Although the first phase, at Hollywood High, was implemented virtually due to Covid restrictions, that did not hinder the students’ ability to form deep, long lasting connections. According to teacher Ali Nezu, “Fountain Voices provided a safe and engaging environment in the midst of distance learning, as well as an authentic artistic experience that combined social emotional learning with English language arts development.”
The nine-week program kicks off with a virtual viewing of Benson’s play, Detained. Originally commissioned by Judy Rabinowitz of the ACLU, Detained is based on interviews with long time U.S. residents held in immigration detention and/or deported, their family members, advocates, attorneys and representatives of ICE. Their collective voices weave a compelling and complicated tapestry that emphasizes the impact immigration detention has on families.
Following the performance, students discuss the process of creating plays based on interviews, as well as the significance of sharing stories as a way to build community. Students are encouraged to think about what communities they belong to, what their stories are, and how they want their stories to be told. Social justice issues raised by the play are explored and used as a launching pad for students to think critically about the issues that impact their own communities. Students are then given the opportunity to engage (virtually) with each other through acting games and exercises designed to teach vital communication skills. As they learn about one another, students are also introduced to the key elements of playwriting. A major component of the curriculum is the interviews that students conduct with members of their own communities. Once those are completed, students collaborate with one another to craft short plays and monologues about the communities they live in and the ones they aspire to create.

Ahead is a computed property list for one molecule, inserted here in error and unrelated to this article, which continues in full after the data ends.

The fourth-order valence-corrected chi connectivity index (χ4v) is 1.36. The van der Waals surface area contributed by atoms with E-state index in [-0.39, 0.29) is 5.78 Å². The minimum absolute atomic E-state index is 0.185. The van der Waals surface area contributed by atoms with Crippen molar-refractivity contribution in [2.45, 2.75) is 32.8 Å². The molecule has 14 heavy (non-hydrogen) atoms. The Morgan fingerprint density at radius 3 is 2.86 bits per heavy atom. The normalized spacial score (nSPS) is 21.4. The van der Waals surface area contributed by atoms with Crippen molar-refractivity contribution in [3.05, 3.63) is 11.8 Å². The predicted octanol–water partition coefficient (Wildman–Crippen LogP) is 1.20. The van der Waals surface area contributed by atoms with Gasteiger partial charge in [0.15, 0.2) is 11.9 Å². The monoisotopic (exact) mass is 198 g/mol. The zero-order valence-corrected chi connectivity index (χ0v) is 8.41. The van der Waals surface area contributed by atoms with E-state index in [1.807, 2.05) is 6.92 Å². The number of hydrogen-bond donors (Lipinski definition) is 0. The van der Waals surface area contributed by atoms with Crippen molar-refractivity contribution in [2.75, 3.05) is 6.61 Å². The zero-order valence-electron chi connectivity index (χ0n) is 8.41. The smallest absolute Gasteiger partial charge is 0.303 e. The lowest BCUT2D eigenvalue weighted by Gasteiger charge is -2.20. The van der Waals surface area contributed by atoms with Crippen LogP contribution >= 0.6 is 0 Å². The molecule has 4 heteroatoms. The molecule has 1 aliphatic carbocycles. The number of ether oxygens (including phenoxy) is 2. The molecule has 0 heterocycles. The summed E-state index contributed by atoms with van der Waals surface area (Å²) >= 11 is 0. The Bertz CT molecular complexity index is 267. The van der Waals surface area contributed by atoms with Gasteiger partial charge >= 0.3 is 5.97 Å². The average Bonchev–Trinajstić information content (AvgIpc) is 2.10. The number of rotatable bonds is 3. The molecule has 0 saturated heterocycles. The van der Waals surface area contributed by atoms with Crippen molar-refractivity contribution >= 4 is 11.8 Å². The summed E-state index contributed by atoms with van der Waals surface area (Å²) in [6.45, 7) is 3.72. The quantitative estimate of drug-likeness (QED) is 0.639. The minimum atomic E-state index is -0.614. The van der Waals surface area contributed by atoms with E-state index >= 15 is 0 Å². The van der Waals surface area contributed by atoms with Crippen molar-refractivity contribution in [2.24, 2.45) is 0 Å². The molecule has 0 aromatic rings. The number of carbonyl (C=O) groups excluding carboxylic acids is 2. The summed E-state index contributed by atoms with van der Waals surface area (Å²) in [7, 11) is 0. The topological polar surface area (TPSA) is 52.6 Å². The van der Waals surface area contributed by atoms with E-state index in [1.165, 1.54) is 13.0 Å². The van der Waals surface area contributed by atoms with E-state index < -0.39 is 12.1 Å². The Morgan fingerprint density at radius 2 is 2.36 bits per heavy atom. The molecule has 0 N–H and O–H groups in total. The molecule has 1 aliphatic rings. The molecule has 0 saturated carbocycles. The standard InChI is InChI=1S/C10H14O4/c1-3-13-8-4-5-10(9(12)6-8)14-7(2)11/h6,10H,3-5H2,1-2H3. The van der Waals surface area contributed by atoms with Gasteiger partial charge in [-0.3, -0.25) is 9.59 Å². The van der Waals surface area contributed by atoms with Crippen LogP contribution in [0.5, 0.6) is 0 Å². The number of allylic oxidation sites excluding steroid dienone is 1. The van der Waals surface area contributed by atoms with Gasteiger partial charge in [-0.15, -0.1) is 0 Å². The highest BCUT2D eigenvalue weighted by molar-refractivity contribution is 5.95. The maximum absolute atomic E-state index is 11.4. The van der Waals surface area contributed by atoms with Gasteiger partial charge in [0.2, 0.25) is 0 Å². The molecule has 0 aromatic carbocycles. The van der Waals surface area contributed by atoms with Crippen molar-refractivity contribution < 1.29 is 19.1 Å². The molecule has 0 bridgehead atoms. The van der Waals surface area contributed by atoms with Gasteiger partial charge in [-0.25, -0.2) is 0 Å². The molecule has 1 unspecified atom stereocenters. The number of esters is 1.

Sixth, seventh and eighth graders will be the first to participate at Clarence A. Dickinson, with additional Compton Unified schools adopting the program, provided by the Fountain Theatre at no cost to the district, in the near future. “We are bringing Fountain Voices to our students because I believe that our students need the arts now more than ever,” stated Clarence A. Dickinson principal Rebecca Harris. “This will support our students’ literacy skills in a unique and engaging way.”
Concludes Benson, “Every voice deserves to be heard. Profound change can happen when we listen, and our collective voices can inspire compelling stories.”
Fountain Voices is made possible, in part, by support from Mary Jo and David Volk, the Vladimir and Araxia Buckhantz Foundation and Sharyl Overholser.
Leslie R: I was able to meet 6 of the most incredible people I could ever imagine… They made me love something, they reminded me that a family is not DNA. That’s what the program was to me, a family, a community. I learned to love, and through it, I was able to find a little piece of myself.
Delfin G: I was a really shy and reserved student before but being here helped me be more open and sharing that script really did something for me… Hearing those other stories and accounts by my peers was really eye-opening.
Ashley C: The Fountain voices program is a loving and safe space where there is never a right or wrong approach. It feels more like family than just a group and going from strangers to what I consider friends and family in a span of months is amazing.
Madison M: I not only loved the camaraderie of those who were involved in the program, but I cherished the community we built together… Writing is painful, therapeutic, cathartic, beautiful, and fulfilling all at the same time.
Know a college student looking for a paying job over the next few months? Someone who likes theatre and enjoys reaching out to people from a wide variety of communities? The Fountain is the place.
The Fountain Theatre is now accepting applications to hire one Community Engagement Intern. The internship will begin Monday, October 5th, 2020 and end Friday, February 26, 2021. Because of the COVID-19 pandemic, the intern will work remotely from home for part or all of the internship. Weekly hours will vary week to week, from 15 hours per week to a full-time 40-hour schedule depending on the workflow. The rate of pay is $15 per hour, to fulfill 400 hours by February 26, 2021.
The Los Angeles County Board of Supervisors established the Arts Internship Program to provide undergraduate students with meaningful on-the-job training and experience in working in nonprofit arts organizations. This is our seventh year participating in the program. Each intern has been helpful, has learned a great deal, and became part of our Fountain Family. We are still in contact with all of them.